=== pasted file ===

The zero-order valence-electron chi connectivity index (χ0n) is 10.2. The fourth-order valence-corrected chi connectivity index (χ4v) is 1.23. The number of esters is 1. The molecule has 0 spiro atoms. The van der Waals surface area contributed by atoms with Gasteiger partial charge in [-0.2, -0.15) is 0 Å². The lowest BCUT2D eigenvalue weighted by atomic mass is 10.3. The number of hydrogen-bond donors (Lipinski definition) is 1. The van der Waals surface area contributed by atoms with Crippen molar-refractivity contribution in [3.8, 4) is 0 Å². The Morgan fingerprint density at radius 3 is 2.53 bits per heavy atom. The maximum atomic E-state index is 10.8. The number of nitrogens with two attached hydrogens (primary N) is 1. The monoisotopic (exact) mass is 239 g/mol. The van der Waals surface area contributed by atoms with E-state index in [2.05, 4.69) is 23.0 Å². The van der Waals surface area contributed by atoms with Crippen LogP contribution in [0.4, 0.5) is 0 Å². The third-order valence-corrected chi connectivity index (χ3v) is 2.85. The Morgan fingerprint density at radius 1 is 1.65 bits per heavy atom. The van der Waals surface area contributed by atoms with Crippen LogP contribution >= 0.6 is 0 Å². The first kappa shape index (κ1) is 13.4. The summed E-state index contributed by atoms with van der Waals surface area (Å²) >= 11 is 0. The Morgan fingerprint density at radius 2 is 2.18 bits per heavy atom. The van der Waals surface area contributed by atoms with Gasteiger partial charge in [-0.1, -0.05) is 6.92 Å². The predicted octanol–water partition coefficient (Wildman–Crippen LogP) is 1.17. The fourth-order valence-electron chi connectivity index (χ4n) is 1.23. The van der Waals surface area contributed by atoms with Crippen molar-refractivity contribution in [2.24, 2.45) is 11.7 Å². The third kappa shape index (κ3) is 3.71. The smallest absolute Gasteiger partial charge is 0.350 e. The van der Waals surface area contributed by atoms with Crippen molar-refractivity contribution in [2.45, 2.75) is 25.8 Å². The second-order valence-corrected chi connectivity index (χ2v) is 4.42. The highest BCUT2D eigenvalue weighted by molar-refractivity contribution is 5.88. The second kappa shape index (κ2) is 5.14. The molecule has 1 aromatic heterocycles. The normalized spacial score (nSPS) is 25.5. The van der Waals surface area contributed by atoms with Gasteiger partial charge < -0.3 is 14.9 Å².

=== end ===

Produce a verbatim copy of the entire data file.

The zero-order valence-electron chi connectivity index (χ0n) is 10.2. The fourth-order valence-corrected chi connectivity index (χ4v) is 1.23. The number of esters is 1. The molecule has 0 spiro atoms. The van der Waals surface area contributed by atoms with Gasteiger partial charge in [-0.2, -0.15) is 0 Å². The lowest BCUT2D eigenvalue weighted by atomic mass is 10.3. The number of hydrogen-bond donors (Lipinski definition) is 1. The van der Waals surface area contributed by atoms with Crippen molar-refractivity contribution in [3.8, 4) is 0 Å². The Morgan fingerprint density at radius 3 is 2.53 bits per heavy atom. The maximum atomic E-state index is 10.8. The number of nitrogens with two attached hydrogens (primary N) is 1. The monoisotopic (exact) mass is 239 g/mol. The van der Waals surface area contributed by atoms with E-state index in [2.05, 4.69) is 23.0 Å². The van der Waals surface area contributed by atoms with Crippen LogP contribution in [0.4, 0.5) is 0 Å². The third-order valence-corrected chi connectivity index (χ3v) is 2.85. The Morgan fingerprint density at radius 1 is 1.65 bits per heavy atom. The van der Waals surface area contributed by atoms with Crippen LogP contribution >= 0.6 is 0 Å². The first kappa shape index (κ1) is 13.4. The summed E-state index contributed by atoms with van der Waals surface area (Å²) >= 11 is 0. The Morgan fingerprint density at radius 2 is 2.18 bits per heavy atom. The van der Waals surface area contributed by atoms with Gasteiger partial charge in [-0.1, -0.05) is 6.92 Å². The predicted octanol–water partition coefficient (Wildman–Crippen LogP) is 1.17. The fourth-order valence-electron chi connectivity index (χ4n) is 1.23. The van der Waals surface area contributed by atoms with Crippen molar-refractivity contribution in [2.24, 2.45) is 11.7 Å². The third kappa shape index (κ3) is 3.71. The smallest absolute Gasteiger partial charge is 0.350 e. The van der Waals surface area contributed by atoms with Crippen molar-refractivity contribution in [2.45, 2.75) is 25.8 Å². The second-order valence-corrected chi connectivity index (χ2v) is 4.42. The highest BCUT2D eigenvalue weighted by molar-refractivity contribution is 5.88. The second kappa shape index (κ2) is 5.14. The molecule has 1 aromatic heterocycles. The normalized spacial score (nSPS) is 25.5. The van der Waals surface area contributed by atoms with Gasteiger partial charge < -0.3 is 14.9 Å².